If "pro" is the opposite of "con" then what is the opposite of "progress?"
Why, "Success," of course! Because nothing exceeds like successful companies trying to maintain that success. "By any means necessary." Now, to hear some say it, that's because they're "job-creators" and the more money they have, the more employment opportunities they'll provide or the more research they'll do, the more innovation they'll reach. That's the theory, anyway. The one they teach in the class-rooms, and the one they spin in the board-rooms. But, in the real world of business, money gets channeled to off-shore accounts, and gets spent on lawyers and lobbyists to manage the market-place to their advantage, or to buy out competitors, or to suppress innovation that'll put them out of business. They learned the lessons of the buggy-whip manufacturers. They saw it on a video-cassette on their Betamax's.
The Ealing Studio comedy The Man in the White Suit casts a jaundiced eye on the "Onward Towards Tomorrow" empty promises that Industry likes to spout, when a chemist comes up with a synthetic thread that is indestructible, stain-resistant and will eliminate the need to ever buy a new suit again, which throws the textile mills into such a tizzy that they go all-out to suppress it—and before you conservative snowflakes get in a wad, the film has the trade unions trying to suppress it, too. "Fair and Balanced." (and realistic, for once).
But, this scene doesn't have anything to do with that. No, this scene is about power and its abuse, another skirmish we're losing in the Industrial Revolution. It's the one where the ones in power think they can roll over you just because you don't have any power. And that one goes right down to the alligator brain when it comes to "The War Between the Sexes."
Captains of Industry, all, Cranford (Howard Marion-Crawford), Alan Birnely (Cecil Parker), Michael Corland (Michael Gough, the once and future Alfred), have been joined by Chairman Sir John Kierlaw (Ernest Thesiger, the once Dr. Pretorius) to figure their way out of this mess when money can't solve the problem with an idealist. And being gentlemen, they decide to whore out Birnley's daughter Daphne (Joan Greenwood), after distracting Birnley Sr. with an opportune phone-call. It's doubly shameful that the guy who comes up with the idea is Daphne's fiance, Michael.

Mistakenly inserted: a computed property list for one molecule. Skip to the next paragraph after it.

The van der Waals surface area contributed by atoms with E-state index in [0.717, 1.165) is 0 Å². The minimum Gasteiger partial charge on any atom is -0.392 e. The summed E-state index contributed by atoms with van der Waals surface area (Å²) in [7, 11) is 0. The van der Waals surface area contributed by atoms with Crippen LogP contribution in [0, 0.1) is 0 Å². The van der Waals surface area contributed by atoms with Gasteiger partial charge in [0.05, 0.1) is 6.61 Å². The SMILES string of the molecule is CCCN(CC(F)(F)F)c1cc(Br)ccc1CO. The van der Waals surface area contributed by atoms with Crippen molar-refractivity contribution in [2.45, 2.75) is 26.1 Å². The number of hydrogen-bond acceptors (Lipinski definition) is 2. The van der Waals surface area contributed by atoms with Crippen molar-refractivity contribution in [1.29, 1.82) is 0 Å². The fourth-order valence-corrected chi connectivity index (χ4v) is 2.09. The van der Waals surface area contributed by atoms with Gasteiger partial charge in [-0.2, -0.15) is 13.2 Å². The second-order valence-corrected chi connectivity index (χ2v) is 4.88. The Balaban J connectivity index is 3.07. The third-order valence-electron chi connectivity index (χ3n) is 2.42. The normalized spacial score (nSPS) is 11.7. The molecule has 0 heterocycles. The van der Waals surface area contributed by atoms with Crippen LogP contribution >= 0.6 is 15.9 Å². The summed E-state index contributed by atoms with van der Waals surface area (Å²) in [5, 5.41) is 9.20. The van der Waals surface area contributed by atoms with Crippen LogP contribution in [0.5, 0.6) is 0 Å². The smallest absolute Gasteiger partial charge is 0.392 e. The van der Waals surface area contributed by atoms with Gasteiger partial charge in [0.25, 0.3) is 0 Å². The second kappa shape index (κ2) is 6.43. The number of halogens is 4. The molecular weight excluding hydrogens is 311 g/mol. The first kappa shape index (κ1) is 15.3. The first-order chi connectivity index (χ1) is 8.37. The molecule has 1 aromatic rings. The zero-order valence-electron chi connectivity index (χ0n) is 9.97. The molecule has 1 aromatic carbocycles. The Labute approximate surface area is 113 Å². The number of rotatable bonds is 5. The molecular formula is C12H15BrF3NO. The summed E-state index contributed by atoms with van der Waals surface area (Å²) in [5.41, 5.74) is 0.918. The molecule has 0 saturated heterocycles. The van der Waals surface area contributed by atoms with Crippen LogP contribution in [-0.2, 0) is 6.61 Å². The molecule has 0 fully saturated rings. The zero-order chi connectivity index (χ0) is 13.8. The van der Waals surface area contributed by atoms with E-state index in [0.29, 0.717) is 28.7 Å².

Greenwood's playing of this scene is wondrous. An ally of Stratton's, she sees the manipulation of these scared little men, and, while, initially, rather threatened—McKendrick shoots it with a high overhead shot that surrounds her with duplicity—she remains very much in control enough to shoot daggers at Michael and then to soak the blighters for as much as she can, shaming them while she does it. Those she can shame. Those who have feelings. Those who have a conscience. Or a soul.
She'll then barge out of the room without a word to her ineffectual father—at this point she doesn't even care if he'd go along with the plot or not, in what can only be called a "high dudgeon." She'll carry out their wishes, but not in the way they want, and will test Stratton for having more than a spine than the industrialists. Certainly to see if his spine is as straight and as forthright as hers.
I'll bet she never got paid that £5,000.
What was I saying about progress?
Oh, yes. #MeToo.
The Story: The eccentric inventor Sidney Stratton (Alec Guinness) is working at his latest of menial jobs, this time at Birnley Mills, where his freelance endeavors to create an everlasting thread have finally paid off...somewhat explosively. Initially hailed for his invention that will revolutionize the industry, the Burnley management and trade unions realize that such a cloth that repels soils and stains and never needs to be replaced...will be bad for business. A boon to mankind, but a bust for the bottom line. So, they attempt to buy Stratton's invention in order to suppress such a financially disastrous innovation. But, an offer of £250,000 does not dissuade Stratton, who has an idealist's principles. So, they lock him away against his stubborn will, while they decide what next to do with disaster looming for their looms.
CRANFORD Fallen to what? 46.9!
CRANFORD Nonononono! No! No! Don't sell!